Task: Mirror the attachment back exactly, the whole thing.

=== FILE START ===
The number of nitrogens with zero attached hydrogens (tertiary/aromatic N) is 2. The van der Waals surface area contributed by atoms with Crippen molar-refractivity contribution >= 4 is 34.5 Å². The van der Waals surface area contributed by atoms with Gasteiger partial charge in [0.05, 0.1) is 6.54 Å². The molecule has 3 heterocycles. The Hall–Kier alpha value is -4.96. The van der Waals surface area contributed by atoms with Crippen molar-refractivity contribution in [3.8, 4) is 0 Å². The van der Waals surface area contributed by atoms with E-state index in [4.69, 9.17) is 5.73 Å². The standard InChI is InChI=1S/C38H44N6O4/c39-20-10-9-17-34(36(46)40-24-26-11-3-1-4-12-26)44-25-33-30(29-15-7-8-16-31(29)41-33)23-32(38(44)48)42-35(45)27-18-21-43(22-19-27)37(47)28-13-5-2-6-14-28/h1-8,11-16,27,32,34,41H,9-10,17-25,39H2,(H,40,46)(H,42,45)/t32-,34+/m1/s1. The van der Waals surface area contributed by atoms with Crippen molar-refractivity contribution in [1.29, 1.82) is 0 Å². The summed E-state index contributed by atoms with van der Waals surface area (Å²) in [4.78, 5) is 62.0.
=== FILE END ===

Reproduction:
The number of nitrogens with zero attached hydrogens (tertiary/aromatic N) is 2. The van der Waals surface area contributed by atoms with Crippen molar-refractivity contribution >= 4 is 34.5 Å². The van der Waals surface area contributed by atoms with Gasteiger partial charge in [0.05, 0.1) is 6.54 Å². The molecule has 3 heterocycles. The Hall–Kier alpha value is -4.96. The van der Waals surface area contributed by atoms with Crippen molar-refractivity contribution in [3.8, 4) is 0 Å². The van der Waals surface area contributed by atoms with E-state index in [4.69, 9.17) is 5.73 Å². The standard InChI is InChI=1S/C38H44N6O4/c39-20-10-9-17-34(36(46)40-24-26-11-3-1-4-12-26)44-25-33-30(29-15-7-8-16-31(29)41-33)23-32(38(44)48)42-35(45)27-18-21-43(22-19-27)37(47)28-13-5-2-6-14-28/h1-8,11-16,27,32,34,41H,9-10,17-25,39H2,(H,40,46)(H,42,45)/t32-,34+/m1/s1. The van der Waals surface area contributed by atoms with Crippen molar-refractivity contribution in [1.29, 1.82) is 0 Å². The summed E-state index contributed by atoms with van der Waals surface area (Å²) in [4.78, 5) is 62.0.